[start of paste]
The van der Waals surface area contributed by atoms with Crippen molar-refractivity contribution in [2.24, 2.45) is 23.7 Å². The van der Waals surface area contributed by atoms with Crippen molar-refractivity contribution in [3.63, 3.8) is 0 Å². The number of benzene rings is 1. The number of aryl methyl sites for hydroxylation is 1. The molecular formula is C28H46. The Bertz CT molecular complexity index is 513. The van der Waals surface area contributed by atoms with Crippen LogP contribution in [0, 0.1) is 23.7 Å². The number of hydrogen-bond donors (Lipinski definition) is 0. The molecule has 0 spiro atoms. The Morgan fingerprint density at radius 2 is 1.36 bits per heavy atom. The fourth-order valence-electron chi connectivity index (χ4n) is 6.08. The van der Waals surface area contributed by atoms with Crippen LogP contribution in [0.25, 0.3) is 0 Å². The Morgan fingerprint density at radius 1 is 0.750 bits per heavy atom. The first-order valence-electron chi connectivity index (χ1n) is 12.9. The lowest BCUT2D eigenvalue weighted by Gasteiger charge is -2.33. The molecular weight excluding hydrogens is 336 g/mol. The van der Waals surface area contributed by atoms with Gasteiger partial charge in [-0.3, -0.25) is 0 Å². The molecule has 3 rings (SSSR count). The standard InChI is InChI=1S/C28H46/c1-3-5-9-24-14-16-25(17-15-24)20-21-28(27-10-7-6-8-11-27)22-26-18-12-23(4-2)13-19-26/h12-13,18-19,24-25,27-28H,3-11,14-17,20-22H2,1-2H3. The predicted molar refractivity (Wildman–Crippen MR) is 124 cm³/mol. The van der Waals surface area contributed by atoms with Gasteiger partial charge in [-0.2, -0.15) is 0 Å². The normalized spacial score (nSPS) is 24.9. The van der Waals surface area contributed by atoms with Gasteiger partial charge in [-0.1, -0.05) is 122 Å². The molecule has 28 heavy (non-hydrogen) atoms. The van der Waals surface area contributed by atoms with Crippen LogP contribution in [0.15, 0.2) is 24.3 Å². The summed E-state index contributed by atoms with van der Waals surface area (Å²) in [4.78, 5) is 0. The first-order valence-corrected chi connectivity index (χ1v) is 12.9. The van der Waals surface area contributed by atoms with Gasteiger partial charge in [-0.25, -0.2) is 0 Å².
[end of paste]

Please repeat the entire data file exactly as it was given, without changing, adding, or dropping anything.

The van der Waals surface area contributed by atoms with Crippen molar-refractivity contribution in [2.24, 2.45) is 23.7 Å². The van der Waals surface area contributed by atoms with Crippen molar-refractivity contribution in [3.63, 3.8) is 0 Å². The number of benzene rings is 1. The number of aryl methyl sites for hydroxylation is 1. The molecular formula is C28H46. The Bertz CT molecular complexity index is 513. The van der Waals surface area contributed by atoms with Crippen LogP contribution in [0, 0.1) is 23.7 Å². The number of hydrogen-bond donors (Lipinski definition) is 0. The molecule has 0 spiro atoms. The Morgan fingerprint density at radius 2 is 1.36 bits per heavy atom. The fourth-order valence-electron chi connectivity index (χ4n) is 6.08. The van der Waals surface area contributed by atoms with Crippen LogP contribution in [0.25, 0.3) is 0 Å². The Morgan fingerprint density at radius 1 is 0.750 bits per heavy atom. The first-order valence-electron chi connectivity index (χ1n) is 12.9. The lowest BCUT2D eigenvalue weighted by Gasteiger charge is -2.33. The molecular weight excluding hydrogens is 336 g/mol. The van der Waals surface area contributed by atoms with Gasteiger partial charge in [-0.3, -0.25) is 0 Å². The molecule has 3 rings (SSSR count). The standard InChI is InChI=1S/C28H46/c1-3-5-9-24-14-16-25(17-15-24)20-21-28(27-10-7-6-8-11-27)22-26-18-12-23(4-2)13-19-26/h12-13,18-19,24-25,27-28H,3-11,14-17,20-22H2,1-2H3. The predicted molar refractivity (Wildman–Crippen MR) is 124 cm³/mol. The van der Waals surface area contributed by atoms with Gasteiger partial charge in [-0.2, -0.15) is 0 Å². The normalized spacial score (nSPS) is 24.9. The van der Waals surface area contributed by atoms with Gasteiger partial charge in [-0.1, -0.05) is 122 Å². The molecule has 28 heavy (non-hydrogen) atoms. The van der Waals surface area contributed by atoms with Crippen LogP contribution in [0.15, 0.2) is 24.3 Å². The summed E-state index contributed by atoms with van der Waals surface area (Å²) in [4.78, 5) is 0. The first-order valence-corrected chi connectivity index (χ1v) is 12.9. The van der Waals surface area contributed by atoms with Gasteiger partial charge in [-0.25, -0.2) is 0 Å².